Breast Cancer Survivor Advocates for Annual Mammograms

November 01, 2021


Jennifer Tisdale, a BayCare patient financial coordinator, always does her monthly breast checks at home. When she went for her annual mammogram in early 2020, she didn’t expect that anything would be found. After all, she hadn’t felt any lumps in her breast and breast cancer doesn’t run in her family.

“This all began before the pandemic when I received a call from a nurse navigator at the St. Anthony’s Hospital’s Breast Center who asked me to come in to talk with her. I said I wanted to know what the results were right away,” Tisdale said. “I went into a private office with one of my colleagues and I was told that I had breast cancer. I was upset but also knew I was going to be okay because it was caught so early.”

Screening is key to an early diagnosis and a successful outcome. “I would encourage everyone who is eligible to please get their mammogram, even if they think that they could skip a year because they don’t think it’s necessary,” Tisdale said. “It is.”

The Breast Center team saw something on Tisdale’s mammogram and decided to do a sonogram of her breast. The doctor then told her there was a mass. “Initially, I was calm, but when I thought more about it, I was scared,” she said. “I didn’t want to get myself so upset without knowing more of what type I had and what the treatment would be.”
During this process, Tisdale was happy to learn that her nurse navigator, Latricia Poole, was a high school classmate. “It was so nice having someone that I knew to help me through the process,” said Tisdale.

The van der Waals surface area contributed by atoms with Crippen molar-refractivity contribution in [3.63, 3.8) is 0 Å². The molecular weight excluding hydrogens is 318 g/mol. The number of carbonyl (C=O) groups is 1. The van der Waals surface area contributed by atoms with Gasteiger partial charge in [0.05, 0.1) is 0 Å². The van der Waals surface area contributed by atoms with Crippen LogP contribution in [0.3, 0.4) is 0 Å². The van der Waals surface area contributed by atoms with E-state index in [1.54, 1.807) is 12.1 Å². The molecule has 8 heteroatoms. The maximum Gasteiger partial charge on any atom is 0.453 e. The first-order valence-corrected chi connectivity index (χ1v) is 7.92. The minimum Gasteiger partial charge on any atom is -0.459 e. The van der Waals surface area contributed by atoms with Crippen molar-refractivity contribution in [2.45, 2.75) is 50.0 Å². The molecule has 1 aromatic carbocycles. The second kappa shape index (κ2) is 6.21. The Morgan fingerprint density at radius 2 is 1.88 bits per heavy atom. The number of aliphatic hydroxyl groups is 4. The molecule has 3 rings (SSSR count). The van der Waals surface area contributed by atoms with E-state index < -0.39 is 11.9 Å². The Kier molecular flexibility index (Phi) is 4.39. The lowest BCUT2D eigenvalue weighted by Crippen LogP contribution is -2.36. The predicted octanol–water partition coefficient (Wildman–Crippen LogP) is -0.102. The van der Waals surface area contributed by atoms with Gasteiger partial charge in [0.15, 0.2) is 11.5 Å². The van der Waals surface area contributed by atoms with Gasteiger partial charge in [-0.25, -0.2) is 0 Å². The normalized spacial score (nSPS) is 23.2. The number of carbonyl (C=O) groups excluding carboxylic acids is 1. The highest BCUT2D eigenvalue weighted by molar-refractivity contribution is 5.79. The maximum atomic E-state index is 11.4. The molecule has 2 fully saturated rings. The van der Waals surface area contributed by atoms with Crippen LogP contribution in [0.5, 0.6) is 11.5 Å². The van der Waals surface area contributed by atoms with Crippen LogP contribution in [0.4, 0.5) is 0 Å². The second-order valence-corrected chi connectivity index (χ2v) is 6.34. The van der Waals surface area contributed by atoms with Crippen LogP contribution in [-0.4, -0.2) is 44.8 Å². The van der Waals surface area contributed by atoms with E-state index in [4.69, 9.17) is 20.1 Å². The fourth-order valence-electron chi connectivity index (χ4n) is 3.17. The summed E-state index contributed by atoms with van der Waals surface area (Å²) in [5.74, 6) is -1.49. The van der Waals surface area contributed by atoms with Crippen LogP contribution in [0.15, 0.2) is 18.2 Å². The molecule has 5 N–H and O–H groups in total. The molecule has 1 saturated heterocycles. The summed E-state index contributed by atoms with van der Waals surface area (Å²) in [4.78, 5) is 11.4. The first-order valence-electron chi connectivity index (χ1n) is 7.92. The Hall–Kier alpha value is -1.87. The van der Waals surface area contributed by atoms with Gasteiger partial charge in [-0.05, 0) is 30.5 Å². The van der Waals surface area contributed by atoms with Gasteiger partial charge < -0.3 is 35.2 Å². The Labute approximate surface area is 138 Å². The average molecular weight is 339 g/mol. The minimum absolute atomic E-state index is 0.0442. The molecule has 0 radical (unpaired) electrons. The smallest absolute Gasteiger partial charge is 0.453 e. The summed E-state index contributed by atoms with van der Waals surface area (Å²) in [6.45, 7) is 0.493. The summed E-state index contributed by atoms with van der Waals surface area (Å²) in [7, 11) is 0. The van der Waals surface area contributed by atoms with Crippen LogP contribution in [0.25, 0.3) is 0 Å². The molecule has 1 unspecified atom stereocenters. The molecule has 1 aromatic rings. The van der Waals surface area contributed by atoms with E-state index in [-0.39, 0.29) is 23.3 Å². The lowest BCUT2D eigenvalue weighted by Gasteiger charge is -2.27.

“It was a pleasure to guide Jennifer through her breast health journey,” Poole said. “Those first moments after a diagnosis can be very daunting. I’m there during this difficult time to serve as a consistent care coordinator, throughout the continuum of care assessing the physical, psychological and social needs of each patient. It was nice to help a friend.”

After the diagnosis in Feb. 2020, Tisdale was given a treatment plan. She had a lumpectomy to remove the mass at the end of March. That was followed by a month of radiation in May.

“When I first learned what was happening, I talked with my son, who is 22, and my daughter, 17,” Tisdale said. “My son was not upset. He just told me that everything would be okay. But my daughter and I cried. I did tell her that I would be just fine.” 

After her treatment, Tisdale inquired genetic testing for her daughter. “I wanted my daughter to be aware if she needed to start having mammograms earlier than 40,” Tisdale said. They were relieved to learn that there was no hereditary cancer risk. 

Six months after her radiation treatment was completed, Tisdale had a mammogram, and it was all clear. For now, Tisdale is on medication for the next five years to prevent the cancer from coming back. 

She said getting that annual mammogram is most important. “Make sure you go get a mammogram every year,” Tisdale said. “I’ve been going since I was 40 and it was over 10 years later that they found a mass and caught it early.”

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